I’d been playing this IEP field for so long, I should have know to press when the procedural support liaison responded to my question, “What is engage?” with, “It’s not that they’re waiting for [him] to come to them. They’re going to engage with [him].”
I should’ve known exactly what would happen—just like at all those Little League games, when a grounder hit infield toward the second-baseman popped when it hit the grass. If the player didn’t know the field, it would jump right over his glove and he’d miss it. But for the home team, they knew exactly what to expect every time.
IEP and 504 fields aren’t much different. You attend enough of them and you start predicting the outcome before it happens, just like the ball popping up at the Little League field.
Sure enough, an issue came up with the word engage. In the past, teachers didn’t sign off on his planner, so a blank entry came home as an unknown. Was there no homework for the day? No test to study? No long-term project? For this reason, every day had to be signed off on, to ensure understanding. They had to engage.
And when they didn’t, and they got off because engage wasn’t defined . . .
Was I surprised? No.
It seems like this happens every year and every year I add another word and/or phrase to my IEP checklist, because, if I don’t, it’ll come back to haunt me.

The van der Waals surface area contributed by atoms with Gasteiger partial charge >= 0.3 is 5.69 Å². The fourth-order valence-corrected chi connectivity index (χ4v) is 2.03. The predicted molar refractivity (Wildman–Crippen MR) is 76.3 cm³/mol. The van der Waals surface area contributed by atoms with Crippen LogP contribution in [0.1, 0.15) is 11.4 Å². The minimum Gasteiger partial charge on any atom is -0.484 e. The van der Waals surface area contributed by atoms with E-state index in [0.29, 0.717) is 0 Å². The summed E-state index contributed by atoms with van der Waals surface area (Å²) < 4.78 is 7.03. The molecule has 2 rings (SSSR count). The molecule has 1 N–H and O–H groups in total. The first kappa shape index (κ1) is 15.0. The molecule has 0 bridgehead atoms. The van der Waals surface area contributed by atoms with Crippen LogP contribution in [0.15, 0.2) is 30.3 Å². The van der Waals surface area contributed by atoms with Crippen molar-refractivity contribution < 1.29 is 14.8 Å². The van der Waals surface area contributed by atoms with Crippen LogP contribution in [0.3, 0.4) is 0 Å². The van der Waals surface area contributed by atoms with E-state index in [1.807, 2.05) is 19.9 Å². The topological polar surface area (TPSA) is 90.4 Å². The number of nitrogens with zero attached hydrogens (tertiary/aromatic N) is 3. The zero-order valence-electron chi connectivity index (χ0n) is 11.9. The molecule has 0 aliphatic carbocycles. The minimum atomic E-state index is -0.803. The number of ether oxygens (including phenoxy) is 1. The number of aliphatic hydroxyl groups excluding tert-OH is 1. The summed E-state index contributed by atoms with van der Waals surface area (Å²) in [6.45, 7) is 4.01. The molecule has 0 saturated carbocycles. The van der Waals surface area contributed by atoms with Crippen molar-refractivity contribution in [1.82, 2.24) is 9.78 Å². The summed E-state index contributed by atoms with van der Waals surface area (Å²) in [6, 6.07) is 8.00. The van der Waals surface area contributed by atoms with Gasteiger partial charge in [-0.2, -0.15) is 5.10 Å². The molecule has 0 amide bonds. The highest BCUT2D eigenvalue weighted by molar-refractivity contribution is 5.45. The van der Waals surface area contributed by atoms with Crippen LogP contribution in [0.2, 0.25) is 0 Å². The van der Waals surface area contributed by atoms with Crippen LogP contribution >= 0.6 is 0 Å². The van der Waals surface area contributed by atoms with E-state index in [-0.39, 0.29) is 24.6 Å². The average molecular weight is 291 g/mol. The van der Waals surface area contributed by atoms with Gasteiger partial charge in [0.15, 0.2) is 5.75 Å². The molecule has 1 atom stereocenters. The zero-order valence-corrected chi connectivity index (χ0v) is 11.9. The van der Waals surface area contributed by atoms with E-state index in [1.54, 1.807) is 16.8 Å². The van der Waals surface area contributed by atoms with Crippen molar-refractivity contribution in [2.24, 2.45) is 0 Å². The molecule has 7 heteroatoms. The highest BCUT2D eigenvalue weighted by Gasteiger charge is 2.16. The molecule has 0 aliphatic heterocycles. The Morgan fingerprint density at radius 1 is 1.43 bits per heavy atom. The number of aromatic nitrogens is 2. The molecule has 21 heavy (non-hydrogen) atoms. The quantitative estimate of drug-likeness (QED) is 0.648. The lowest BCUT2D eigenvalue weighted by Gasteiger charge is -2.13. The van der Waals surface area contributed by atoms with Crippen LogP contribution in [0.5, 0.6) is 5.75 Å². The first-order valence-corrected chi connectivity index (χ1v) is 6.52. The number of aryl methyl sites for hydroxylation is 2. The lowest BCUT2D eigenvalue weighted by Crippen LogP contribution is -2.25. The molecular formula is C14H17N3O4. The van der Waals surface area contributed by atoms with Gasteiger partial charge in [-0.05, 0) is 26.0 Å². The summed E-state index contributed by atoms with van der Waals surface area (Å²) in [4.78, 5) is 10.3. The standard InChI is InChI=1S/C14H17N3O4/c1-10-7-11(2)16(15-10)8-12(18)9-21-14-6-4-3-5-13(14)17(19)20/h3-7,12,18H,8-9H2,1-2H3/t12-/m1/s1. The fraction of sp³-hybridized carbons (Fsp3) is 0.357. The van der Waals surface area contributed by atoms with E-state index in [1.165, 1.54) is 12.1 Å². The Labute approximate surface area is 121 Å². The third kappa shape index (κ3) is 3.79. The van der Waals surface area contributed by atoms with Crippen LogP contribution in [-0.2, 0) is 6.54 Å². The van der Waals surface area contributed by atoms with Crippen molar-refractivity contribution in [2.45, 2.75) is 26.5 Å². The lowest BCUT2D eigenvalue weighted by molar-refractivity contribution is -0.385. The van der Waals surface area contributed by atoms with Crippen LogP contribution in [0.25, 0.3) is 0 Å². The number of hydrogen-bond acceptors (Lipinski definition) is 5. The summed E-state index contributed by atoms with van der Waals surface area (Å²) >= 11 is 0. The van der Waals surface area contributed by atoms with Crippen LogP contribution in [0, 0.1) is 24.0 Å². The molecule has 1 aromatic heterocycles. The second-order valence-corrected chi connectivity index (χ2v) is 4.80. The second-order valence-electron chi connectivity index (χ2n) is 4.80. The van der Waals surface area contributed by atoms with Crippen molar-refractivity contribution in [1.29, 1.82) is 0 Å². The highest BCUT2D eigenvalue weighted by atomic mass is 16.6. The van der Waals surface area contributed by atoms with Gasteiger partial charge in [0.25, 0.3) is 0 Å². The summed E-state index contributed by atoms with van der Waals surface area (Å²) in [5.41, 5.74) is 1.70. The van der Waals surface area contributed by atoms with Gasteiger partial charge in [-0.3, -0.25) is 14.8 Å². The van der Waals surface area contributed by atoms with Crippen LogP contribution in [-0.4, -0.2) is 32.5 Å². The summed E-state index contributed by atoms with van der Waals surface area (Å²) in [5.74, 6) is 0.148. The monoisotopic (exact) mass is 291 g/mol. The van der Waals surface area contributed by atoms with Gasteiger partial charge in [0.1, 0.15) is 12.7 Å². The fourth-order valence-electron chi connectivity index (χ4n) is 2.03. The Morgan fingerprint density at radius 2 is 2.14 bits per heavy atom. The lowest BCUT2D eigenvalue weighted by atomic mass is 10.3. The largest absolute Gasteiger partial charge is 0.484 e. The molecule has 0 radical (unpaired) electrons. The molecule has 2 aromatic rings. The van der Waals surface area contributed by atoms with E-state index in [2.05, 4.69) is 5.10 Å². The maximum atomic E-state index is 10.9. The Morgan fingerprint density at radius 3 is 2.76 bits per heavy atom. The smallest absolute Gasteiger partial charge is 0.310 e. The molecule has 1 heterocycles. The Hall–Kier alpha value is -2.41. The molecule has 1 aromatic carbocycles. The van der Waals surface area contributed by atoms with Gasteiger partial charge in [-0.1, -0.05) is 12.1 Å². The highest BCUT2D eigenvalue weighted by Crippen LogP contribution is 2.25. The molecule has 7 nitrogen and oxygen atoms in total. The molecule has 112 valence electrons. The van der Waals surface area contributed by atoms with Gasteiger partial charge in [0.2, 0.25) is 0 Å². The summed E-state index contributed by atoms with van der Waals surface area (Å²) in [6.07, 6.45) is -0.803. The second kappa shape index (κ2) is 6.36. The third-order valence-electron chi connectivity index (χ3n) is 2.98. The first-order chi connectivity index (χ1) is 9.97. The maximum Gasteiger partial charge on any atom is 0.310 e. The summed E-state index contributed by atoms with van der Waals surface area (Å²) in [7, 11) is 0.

So, what does engage mean?
Does it mean the teacher will go up to the child and talk to him?
Does it mean the teacher will go up to the child and point something out to him?
Does it mean the teacher will yell from the front of the room for the child to come hither?
What does it mean?
The answer is going to be different for every individual, so you have to think this through. What type of engagement works best for your child?
Is it better for the teacher to approach him at the end of class, where his peers aren’t privy to the conversation?
Is it better for the teacher to write a note during class and discretely place it on the child’s desk, because the child doesn’t like being pointed out?
What works for your child?
Answer that question and then write that exact answer into the IEP or 504 Plan.
Don’t use the short-cop-out engage. Get wordy and have every step of the engagement explained. Leave absolutely no room for anyone reading the IEP or 504 Plan at a later date to have any interpretation of it other than the one you and the IEP or 504 teams specifically agreed to in your meetings.
Don’t let engage come back to haunt you, too.